Remarkably, a reform effort is under way in Washington that has yet to devolve into a partisan shouting match. The reform involves our foreign-aid apparatus, which is in dire need of an overhaul. It matters because amid this tough economy, every taxpayer dollar is especially precious and because of the great good foreign aid can do.
The legislation that authorizes our overseas development programs is more than 45 years old, without updates or improvements in more than 20 years. At a time when our national-security and foreign-policy priorities have become increasingly dependent on effective development, our political leaders must act swiftly and put partisan politics aside in order to enact reforms that will make our foreign-aid programs more efficient, more effective and therefore more capable of supporting and advancing our national interests around the globe.
Despite some initial positive steps by the Obama administration and Congress, a critical constituency is missing from the discussion: congressional conservatives. As a proud fiscal hawk and a true believer in the power of U.S. foreign assistance to lift lives and enhance alliances, I urge conservatives to get more engaged and embrace the opportunity this debate presents.
I served in Congress from 1999 to 2007, when an unprecedented bipartisan coalition came together and increased U.S. foreign assistance aimed at easing the suffering of people in developing countries. Without the participation and leadership of conservatives in Congress and the George W. Bush administration, none of this would have been possible.
The vital role played by conservatives was perhaps best exemplified by the transformation of the late Sen. Jesse Helms, North Carolina Republican, who went from being Congress’ most strident anti-foreign-aid voice to a co-sponsor of a bill providing $200 million to help fight HIV/AIDS in Africa.
Mr. Helms and other conservatives, including President Bush and former Senate Majority Leader Bill Frist, Tennessee Republican, were key players in passing landmark programs such as African debt relief, the President’s Emergency Plan for AIDS Relief (PEPFAR), the President’s Malaria Initiative and the Millennium Challenge Act (which created the Millennium Challenge Corp.).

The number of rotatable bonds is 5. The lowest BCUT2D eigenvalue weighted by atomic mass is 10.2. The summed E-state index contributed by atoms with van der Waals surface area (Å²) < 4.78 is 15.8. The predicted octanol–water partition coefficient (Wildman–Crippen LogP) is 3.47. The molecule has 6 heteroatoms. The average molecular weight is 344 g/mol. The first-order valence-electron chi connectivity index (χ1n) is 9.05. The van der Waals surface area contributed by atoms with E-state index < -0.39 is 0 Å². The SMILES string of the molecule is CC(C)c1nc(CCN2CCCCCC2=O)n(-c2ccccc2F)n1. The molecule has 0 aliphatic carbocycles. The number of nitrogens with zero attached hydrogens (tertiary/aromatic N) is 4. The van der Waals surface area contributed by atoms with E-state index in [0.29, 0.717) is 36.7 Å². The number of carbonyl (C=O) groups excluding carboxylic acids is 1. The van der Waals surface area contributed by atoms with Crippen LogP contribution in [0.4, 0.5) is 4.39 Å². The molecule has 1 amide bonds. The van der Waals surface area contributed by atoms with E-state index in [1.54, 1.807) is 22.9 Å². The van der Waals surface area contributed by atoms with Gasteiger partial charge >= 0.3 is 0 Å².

Without these initiatives, millions of lives would have been lost, the conditions of despair that terrorists and dictators all too effectively exploit would have deepened, and fewer developing countries would be on paths toward self-sufficiency.
Despite this important progress, U.S. foreign assistance is not as effective and supportive of our diplomacy and security efforts as it should be. Right now, foreign-assistance programs are overseen by more than 60 government offices that frequently are competitive and uncoordinated. Foreign-aid budgeting has become a mess of earmarks because the Cold War-era Foreign Assistance Act of 1961 (FAA) is decades out of date.
I saw firsthand how inefficient this system can be at times when I was U.S. ambassador to Tanzania in 2007-08. Early on, I would attend ribbon-cuttings for U.S.-funded health clinics and other programs only to see banners with countless logos and acronyms from organizations — including different U.S. government agencies — all taking credit for the American people’s generosity. The maze of obscure names not only was unsightly, but it also confused our Tanzanian audience and diminished the diplomatic value of our work.
After sitting through a few of these events, I issued a directive creating a unified logo — an American flag with the phrase “From the American People” in Kiswahilii — and requiring that it be on every press statement and event banner.
Thankfully, we see some progress. The Foreign Relations committees in both the House and Senate have introduced reform bills that have gained some Republican support, but there is still a long way to go. The same leadership from conservatives that helped deliver millions of people in the developing world from poverty and disease over the last decade is needed to keep the foreign-aid reform effort focused on increasing accountability, eliminating waste and maximizing results.
I call upon my conservative former colleagues in Congress to rise to this challenge and join the debate. I urge the Democratic majority to run the reform process in an open and bipartisan way and keep it from becoming a debate over money and divisive social issues.
Given that foreign-assistance reform is fundamentally about making the United States better at saving lives, helping more countries like Tanzania get on the road to true self-sufficiency and highlighting our leadership and compassion abroad, we have to get it right — and we have to do it quickly.
Mark Green is a former Republican member of the U.S. House of Representatives from Wisconsin and ambassador to Tanzania. He is the director of the Malaria No More Policy Center.
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